PM in U-turn over £65 fee for EU citizens to stay in Britain after Brexit
Theresa May has scrapped a £65 fee for EU citizens wanting to stay in Britain after Brexit on the same day as its registration policy was rolled out.
The Prime Minister announced on Monday that the controversial settlement scheme payment was being waived as she sought to win fresh concessions from the rebel MPs she needs to get a deal though Parliament.
She said that she had listened to concerns about the fee and moved to remove the “financial barrier” facing an estimated 3.5 million EU nationals living in the UK.
It came after rights groups had earlier warned that the Home Office risked creating a new “Windrush scandal” if it got the scheme wrong.
Mrs May told MPs “The next phase of testing of the scheme for EU nationals to confirm their status has launched today.
“And having listened to concerns from members and organisations like the3million group, I can confirm today that when we roll out the scheme in full on the 30th March the Government will waive the application fee, so that there is no financial barrier for any EU nationals who wish to stay and anyone who has or will apply during the pilot fee will have their fee reimbursed.”
EU nationals and their family members who wish to remain in the country beyond June 2021 must apply to the settlement scheme, which enters its first public testing phase on Monday.
The website and app opens to EU nationals living in the UK with passports and their non-EU family members with biometric residence cards, ahead of a full launch by April.
Critics had warned that thousands could be left without legal status if applications were not processed quickly and efficiently.
Unison general secretary Dave Prentis said: “This was the right thing to do. But it’s an idea that should never have seen the light of day in the first place. It’s a pity it took the Government so long to see sense.
“With all the talk of a no-deal Brexit, EU nationals have more than enough on their minds, without having to worry about coming up with the cash just so they can carry on living here.”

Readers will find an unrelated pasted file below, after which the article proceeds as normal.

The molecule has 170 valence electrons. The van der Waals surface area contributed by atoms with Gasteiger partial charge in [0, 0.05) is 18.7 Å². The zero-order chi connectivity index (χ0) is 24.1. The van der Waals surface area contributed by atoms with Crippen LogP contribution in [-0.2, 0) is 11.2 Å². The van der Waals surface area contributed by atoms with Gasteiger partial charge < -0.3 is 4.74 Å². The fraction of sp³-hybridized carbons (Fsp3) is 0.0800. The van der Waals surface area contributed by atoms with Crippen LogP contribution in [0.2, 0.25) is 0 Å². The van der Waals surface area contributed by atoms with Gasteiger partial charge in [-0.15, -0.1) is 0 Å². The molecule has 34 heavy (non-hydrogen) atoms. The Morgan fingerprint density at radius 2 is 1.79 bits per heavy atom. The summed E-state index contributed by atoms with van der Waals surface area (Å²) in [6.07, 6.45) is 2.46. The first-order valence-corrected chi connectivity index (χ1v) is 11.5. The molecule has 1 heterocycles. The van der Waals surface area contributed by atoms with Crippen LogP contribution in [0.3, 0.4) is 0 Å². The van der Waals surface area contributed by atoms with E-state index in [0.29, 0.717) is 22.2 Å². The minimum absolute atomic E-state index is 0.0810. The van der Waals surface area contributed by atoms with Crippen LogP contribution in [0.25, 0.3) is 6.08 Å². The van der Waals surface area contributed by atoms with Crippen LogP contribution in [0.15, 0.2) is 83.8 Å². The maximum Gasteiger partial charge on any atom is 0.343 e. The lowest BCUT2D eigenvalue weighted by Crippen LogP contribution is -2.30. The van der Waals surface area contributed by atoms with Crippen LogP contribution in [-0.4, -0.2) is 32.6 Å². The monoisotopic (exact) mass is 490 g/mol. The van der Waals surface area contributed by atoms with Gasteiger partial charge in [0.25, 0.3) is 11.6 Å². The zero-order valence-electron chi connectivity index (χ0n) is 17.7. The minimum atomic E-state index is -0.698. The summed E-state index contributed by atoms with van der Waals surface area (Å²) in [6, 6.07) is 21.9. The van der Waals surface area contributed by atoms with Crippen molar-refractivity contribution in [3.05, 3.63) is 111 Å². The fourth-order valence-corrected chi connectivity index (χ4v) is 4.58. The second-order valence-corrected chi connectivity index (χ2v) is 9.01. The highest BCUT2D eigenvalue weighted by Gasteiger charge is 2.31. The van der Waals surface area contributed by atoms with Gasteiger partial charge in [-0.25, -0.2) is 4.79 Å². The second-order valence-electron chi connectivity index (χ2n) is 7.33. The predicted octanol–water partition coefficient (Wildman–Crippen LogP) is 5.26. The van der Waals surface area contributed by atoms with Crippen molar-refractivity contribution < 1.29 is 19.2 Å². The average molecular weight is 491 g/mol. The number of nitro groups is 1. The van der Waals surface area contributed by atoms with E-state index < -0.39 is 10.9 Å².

The European Parliament’s chief Brexit negotiator, Guy Verhofstadt, welcomed the U-turn, tweeting: “I hope cross-party co-operation and consultations will really start now, leading to the closest possible EU-UK future relationship.”
People have complained of difficulties since the settled status application scheme launched on Monday morning.
The mobile app is currently only available on Android phones enabled with NFC contactless technology, so will not work on iPhones or iPads, although there other ways to apply.
French citizen Laurence Bascle, 45, who moved to the UK from France more than 20 years ago and works for a tech NGO in London, said that although she has an NFC-enabled Android phone, when she tried to download the Government’s app she was met with a message saying her device “isn’t compatible with this version”.
She said she would try to use a friend’s phone to register, but said: “How many people can actually use this app? I have no idea and people don’t have any idea until they download it.”
Pressure group the3million, which campaigned for the fees to be scrapped, surveyed its EU members to find their biggest concern was losing their rights in the future, with founder Maike Bohn warning trust in ministers is low.
Officials expect they can process about 6,000 applications a day, with about 1,500 caseworkers on the scheme and a further 400 in a resolution centre to deal with issues.
A trial of nearly 30,000 applicants was restricted to people in specific professions, with only a small number of vulnerable people participating.
More than two thirds were approved in three working days and 81% within a week.
While improvements to the process have been made, nearly a quarter of people told the Government they found it difficult during previous testing.
The price of applying for settled status had been set at £65 for adults and £32.50 for children, although people already granted permanent residence face no extra charge.
Those who have lived continuously in the UK for five years can apply for settled status, meaning they are free to go on living and working in the UK indefinitely.
People who do not have five years residence can seek to stay until they have, at which point they can seek settled status.
Applicants are asked to prove their identity, declare any criminal convictions and upload a facial photograph.
Officials check employment and benefits data to confirm proof of residence, while all applications are run through UK criminality and security databases.
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